Ever notice how certain things can trigger unpleasant memories (like that sushi that gave you food poisoning)? Researchers have long wondered how these “contextual fear memories” get burned into our brains. A new study led by Farah Lubin at the University of Alabama at Birmingham has shown that histone methylation plays an important role in long-term memory formation.
The investigators studied histone methylation in the hippocampuses of adult rats that were placed briefly in an unfamiliar training chamber and given electric shocks. When the rats were returned to the chamber 24 h later, they froze in anticipation of a shock, indicating that they had formed long-term memories of the event. Analysis of hippocampal tissue after this contextual fear conditioning revealed some interesting epigenetic changes:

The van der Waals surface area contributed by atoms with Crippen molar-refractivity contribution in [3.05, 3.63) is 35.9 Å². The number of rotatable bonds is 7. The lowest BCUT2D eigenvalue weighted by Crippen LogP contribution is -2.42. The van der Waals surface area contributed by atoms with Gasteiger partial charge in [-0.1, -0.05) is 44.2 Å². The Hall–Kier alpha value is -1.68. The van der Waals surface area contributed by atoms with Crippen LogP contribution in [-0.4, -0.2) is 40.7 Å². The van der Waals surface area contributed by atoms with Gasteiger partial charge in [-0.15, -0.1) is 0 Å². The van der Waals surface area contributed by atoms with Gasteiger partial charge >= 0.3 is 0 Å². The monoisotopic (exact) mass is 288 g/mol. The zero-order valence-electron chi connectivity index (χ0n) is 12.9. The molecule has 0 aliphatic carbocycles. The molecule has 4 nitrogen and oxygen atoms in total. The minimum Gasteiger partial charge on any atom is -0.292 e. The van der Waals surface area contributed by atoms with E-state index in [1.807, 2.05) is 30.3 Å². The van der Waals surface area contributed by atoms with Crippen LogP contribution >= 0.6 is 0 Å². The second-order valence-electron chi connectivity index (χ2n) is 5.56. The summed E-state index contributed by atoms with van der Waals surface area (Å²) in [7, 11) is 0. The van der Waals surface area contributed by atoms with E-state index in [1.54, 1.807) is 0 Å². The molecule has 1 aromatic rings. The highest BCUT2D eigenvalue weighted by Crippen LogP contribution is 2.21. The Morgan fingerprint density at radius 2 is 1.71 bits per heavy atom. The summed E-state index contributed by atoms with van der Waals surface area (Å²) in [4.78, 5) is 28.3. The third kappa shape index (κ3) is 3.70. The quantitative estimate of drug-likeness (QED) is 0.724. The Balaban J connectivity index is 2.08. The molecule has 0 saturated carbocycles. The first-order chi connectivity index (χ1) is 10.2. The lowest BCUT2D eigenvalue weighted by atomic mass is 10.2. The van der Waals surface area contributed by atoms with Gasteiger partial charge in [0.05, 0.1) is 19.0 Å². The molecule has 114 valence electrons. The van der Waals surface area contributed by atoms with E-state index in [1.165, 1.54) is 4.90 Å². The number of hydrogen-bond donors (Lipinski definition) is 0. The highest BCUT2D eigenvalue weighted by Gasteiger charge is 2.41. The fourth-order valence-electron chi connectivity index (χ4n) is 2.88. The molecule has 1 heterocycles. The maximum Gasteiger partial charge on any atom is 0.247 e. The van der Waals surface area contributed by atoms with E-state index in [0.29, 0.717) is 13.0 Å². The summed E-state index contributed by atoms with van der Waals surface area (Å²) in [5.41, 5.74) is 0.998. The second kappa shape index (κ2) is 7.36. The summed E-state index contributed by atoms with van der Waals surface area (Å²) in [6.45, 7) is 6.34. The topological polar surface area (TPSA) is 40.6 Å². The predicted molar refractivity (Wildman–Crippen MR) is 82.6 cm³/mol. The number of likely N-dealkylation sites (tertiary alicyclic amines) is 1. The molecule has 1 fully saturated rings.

- H3K4 trimethylation, an active mark for transcription, was upregulated after conditioning. Mice deficient in an H3K4-specific histone methyltransferase showed defective long-term memory formation, as indicated by decreased freezing behavior.
- H3K9 dimethylation, a silencing-associated mark, also increased after fear conditioning.
- HDAC inhibition increased H3K4 trimethylation and decreased H3K9 dimethylation after contextual fear conditioning, indicating a link between histone acetylation and histone methylation.
- Fear conditioning increased H3K4 trimethylation and changed DNA methylation patterns in the promoters of Zif268 and bdnf, two genes critical for long-term memory formation.
Together, these results suggest that active regulation of histone methylation contributes to long-term memory formation. Don’t be afraid to check out all the details the Journal of Neuroscience, March 2010.